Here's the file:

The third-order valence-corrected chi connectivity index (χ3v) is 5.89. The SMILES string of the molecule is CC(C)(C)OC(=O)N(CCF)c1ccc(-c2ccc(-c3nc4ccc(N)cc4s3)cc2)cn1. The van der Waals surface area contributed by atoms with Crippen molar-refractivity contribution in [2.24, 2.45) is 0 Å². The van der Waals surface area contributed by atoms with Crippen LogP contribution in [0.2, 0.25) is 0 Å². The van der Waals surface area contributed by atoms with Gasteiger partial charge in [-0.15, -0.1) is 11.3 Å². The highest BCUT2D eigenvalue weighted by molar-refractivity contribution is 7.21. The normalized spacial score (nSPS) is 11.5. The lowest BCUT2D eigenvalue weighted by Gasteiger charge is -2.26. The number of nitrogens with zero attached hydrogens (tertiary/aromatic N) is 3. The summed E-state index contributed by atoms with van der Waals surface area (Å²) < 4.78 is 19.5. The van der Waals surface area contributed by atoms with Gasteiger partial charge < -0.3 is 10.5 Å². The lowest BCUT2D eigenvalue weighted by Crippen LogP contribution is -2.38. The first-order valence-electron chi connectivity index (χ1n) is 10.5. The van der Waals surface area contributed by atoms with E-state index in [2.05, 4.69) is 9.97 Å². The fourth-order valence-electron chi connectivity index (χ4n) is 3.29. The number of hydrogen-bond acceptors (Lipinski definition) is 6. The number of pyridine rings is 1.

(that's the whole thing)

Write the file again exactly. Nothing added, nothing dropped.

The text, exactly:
The third-order valence-corrected chi connectivity index (χ3v) is 5.89. The SMILES string of the molecule is CC(C)(C)OC(=O)N(CCF)c1ccc(-c2ccc(-c3nc4ccc(N)cc4s3)cc2)cn1. The van der Waals surface area contributed by atoms with Crippen molar-refractivity contribution in [2.24, 2.45) is 0 Å². The van der Waals surface area contributed by atoms with Crippen LogP contribution in [0.2, 0.25) is 0 Å². The van der Waals surface area contributed by atoms with Gasteiger partial charge in [-0.15, -0.1) is 11.3 Å². The highest BCUT2D eigenvalue weighted by molar-refractivity contribution is 7.21. The normalized spacial score (nSPS) is 11.5. The lowest BCUT2D eigenvalue weighted by Gasteiger charge is -2.26. The number of nitrogens with zero attached hydrogens (tertiary/aromatic N) is 3. The summed E-state index contributed by atoms with van der Waals surface area (Å²) < 4.78 is 19.5. The van der Waals surface area contributed by atoms with Gasteiger partial charge < -0.3 is 10.5 Å². The lowest BCUT2D eigenvalue weighted by Crippen LogP contribution is -2.38. The first-order valence-electron chi connectivity index (χ1n) is 10.5. The van der Waals surface area contributed by atoms with E-state index in [2.05, 4.69) is 9.97 Å². The fourth-order valence-electron chi connectivity index (χ4n) is 3.29. The number of hydrogen-bond acceptors (Lipinski definition) is 6. The number of pyridine rings is 1.